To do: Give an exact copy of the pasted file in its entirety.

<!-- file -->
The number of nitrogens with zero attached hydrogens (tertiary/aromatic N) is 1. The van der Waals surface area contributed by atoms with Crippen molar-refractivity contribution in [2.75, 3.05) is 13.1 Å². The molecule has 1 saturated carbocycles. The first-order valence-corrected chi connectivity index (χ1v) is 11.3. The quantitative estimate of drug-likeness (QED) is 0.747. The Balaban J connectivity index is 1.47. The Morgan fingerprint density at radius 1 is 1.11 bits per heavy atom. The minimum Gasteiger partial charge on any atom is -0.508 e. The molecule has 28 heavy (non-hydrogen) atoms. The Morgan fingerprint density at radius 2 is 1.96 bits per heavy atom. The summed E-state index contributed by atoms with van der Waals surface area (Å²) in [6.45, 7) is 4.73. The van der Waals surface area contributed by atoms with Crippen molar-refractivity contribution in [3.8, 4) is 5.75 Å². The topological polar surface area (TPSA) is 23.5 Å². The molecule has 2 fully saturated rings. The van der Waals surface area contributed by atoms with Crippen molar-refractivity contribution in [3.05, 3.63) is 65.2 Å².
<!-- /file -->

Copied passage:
The number of nitrogens with zero attached hydrogens (tertiary/aromatic N) is 1. The van der Waals surface area contributed by atoms with Crippen molar-refractivity contribution in [2.75, 3.05) is 13.1 Å². The molecule has 1 saturated carbocycles. The first-order valence-corrected chi connectivity index (χ1v) is 11.3. The quantitative estimate of drug-likeness (QED) is 0.747. The Balaban J connectivity index is 1.47. The Morgan fingerprint density at radius 1 is 1.11 bits per heavy atom. The minimum Gasteiger partial charge on any atom is -0.508 e. The molecule has 28 heavy (non-hydrogen) atoms. The Morgan fingerprint density at radius 2 is 1.96 bits per heavy atom. The summed E-state index contributed by atoms with van der Waals surface area (Å²) in [6.45, 7) is 4.73. The van der Waals surface area contributed by atoms with Crippen molar-refractivity contribution in [3.8, 4) is 5.75 Å². The topological polar surface area (TPSA) is 23.5 Å². The molecule has 2 fully saturated rings. The van der Waals surface area contributed by atoms with Crippen molar-refractivity contribution in [3.05, 3.63) is 65.2 Å².